Friday, March 14, 2014

The Escalating Debate Over E-Cigarettes

Follow the bouncing ping-pong ball.

“E-cigarettes are likely to be gateway devices for nicotine addiction among youth, opening up a whole new market for tobacco.”
Lauren Dutra, postdoctoral fellow at the UCSF Center for Tobacco Control Research and Education.

“You’ve got two camps here: an abstinence-only camp that thinks anything related to tobacco should be outlawed, and those of us who say abstinence has failed, and that we have to take advantage of every opportunity with a reasonable prospect for harm reduction.”
Richard Carmona, former U.S. Surgeon General, now board member of e-cigarette maker NJOY. 

“Consumers are led to believe that e-cigarettes are a safe alternative to cigarettes, despite the fact that they are addictive, and there is no regulatory oversight ensuring the safety of the ingredients in e-cigarettes.”
—From a letter to the Food and Drug Administration (FDA) signed by 40 state attorneys general.

“E-cigarettes need more time to develop and to out-compete deadly conventional cigarettes, but they have the potential to end the tobacco epidemic. So if regulators decide to ban them or submit them to stricter regulations than conventional cigarettes, this would be detrimental to public health.”
—Professor Peter Hajek, director of the Tobacco Dependence Research Unit at the Wolfson Institute of Preventive Medicine. 

“There is no scientific evidence that e-cigarettes are a safe substitute for traditional cigarettes or an effective smoking cessation tool. In fact, they may entice young people into trying traditional cigarettes.”
Russ Sciandra, New York State Director of Advocacy, American Cancer Society.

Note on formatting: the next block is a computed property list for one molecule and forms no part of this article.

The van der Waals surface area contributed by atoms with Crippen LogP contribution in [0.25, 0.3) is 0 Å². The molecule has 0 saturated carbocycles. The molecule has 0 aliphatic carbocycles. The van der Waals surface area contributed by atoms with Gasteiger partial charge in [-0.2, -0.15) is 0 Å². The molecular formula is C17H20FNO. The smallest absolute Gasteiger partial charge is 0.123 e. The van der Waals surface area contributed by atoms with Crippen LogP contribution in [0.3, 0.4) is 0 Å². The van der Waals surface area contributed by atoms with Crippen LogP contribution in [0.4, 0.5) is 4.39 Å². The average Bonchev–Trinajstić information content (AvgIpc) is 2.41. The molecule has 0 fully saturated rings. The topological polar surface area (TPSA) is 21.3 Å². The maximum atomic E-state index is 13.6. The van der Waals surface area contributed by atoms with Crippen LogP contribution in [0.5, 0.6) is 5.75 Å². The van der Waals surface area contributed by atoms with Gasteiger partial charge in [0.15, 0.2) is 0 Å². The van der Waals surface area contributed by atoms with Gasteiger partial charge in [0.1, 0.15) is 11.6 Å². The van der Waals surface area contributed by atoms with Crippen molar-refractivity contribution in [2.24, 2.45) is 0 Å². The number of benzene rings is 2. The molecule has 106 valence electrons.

“I firmly believe that the [New York] City Council’s bill restricting e-cigarettes is a major blow to people who are trying to stop smoking and will end up accomplishing the opposite of advocates’ intended goals of improving people’s health and reducing smoking-related deaths.”
Tony Newman, director of media relations for the Drug Policy Alliance.

“Once a young person gets acquainted with nicotine, it’s more likely that they’ll try other tobacco products. E-cigarettes are a promising growth area for the tobacco companies, allowing them to diversify their addictive and lethal products with a so-called ‘safe cigarette.’”
Alexander Prokhorov, head of the Tobacco Outreach Education Program, University of Texas.

“What would constitute a final victory in tobacco control? Must victory entail complete abstinence from e-cigarettes as well as tobacco? To what levels must we reduced the prevalence of smoking? What lessons should be drawn from the histories of alcohol and narcotic-drug prohibition?”
Amy L. Fairchild, professor of sociomedical sciences, Mailman School of Public Health, Columbia University. 

Photo Credit: St. Paul Pioneer Press (Chris Polydoroff).


Mark said...

This reminds me of the definition of alcoholism/addiction. Only in the human brain can two conflicting ideas both be right. No wonder the public is confused, so is science.

Rosa Hall said...

As much as I do agree that it could lead to teenagers wanting to try nicotine (though honestly, as reckless teenagers that doesn't take much), there's the flip side: I used an e-cigarette religiously for a few months after smoking for nearly ten years and it helped tremendously in successfully weaning me off of nicotine.

RickyWard said...

E-cigarette emergence was just a stepping stone to give market to tobacco businesses. If ever a younger person will use E-cig, he/she will have a higher chance of trying tobacco products. By then, number of smokers will rise. And who produces the E-cig? Its not actually a diversion tactic to quit smokers to smoke but a redirection tactic to give the "newbie" E-cig smokers to ask for more and try traditional cigarette.

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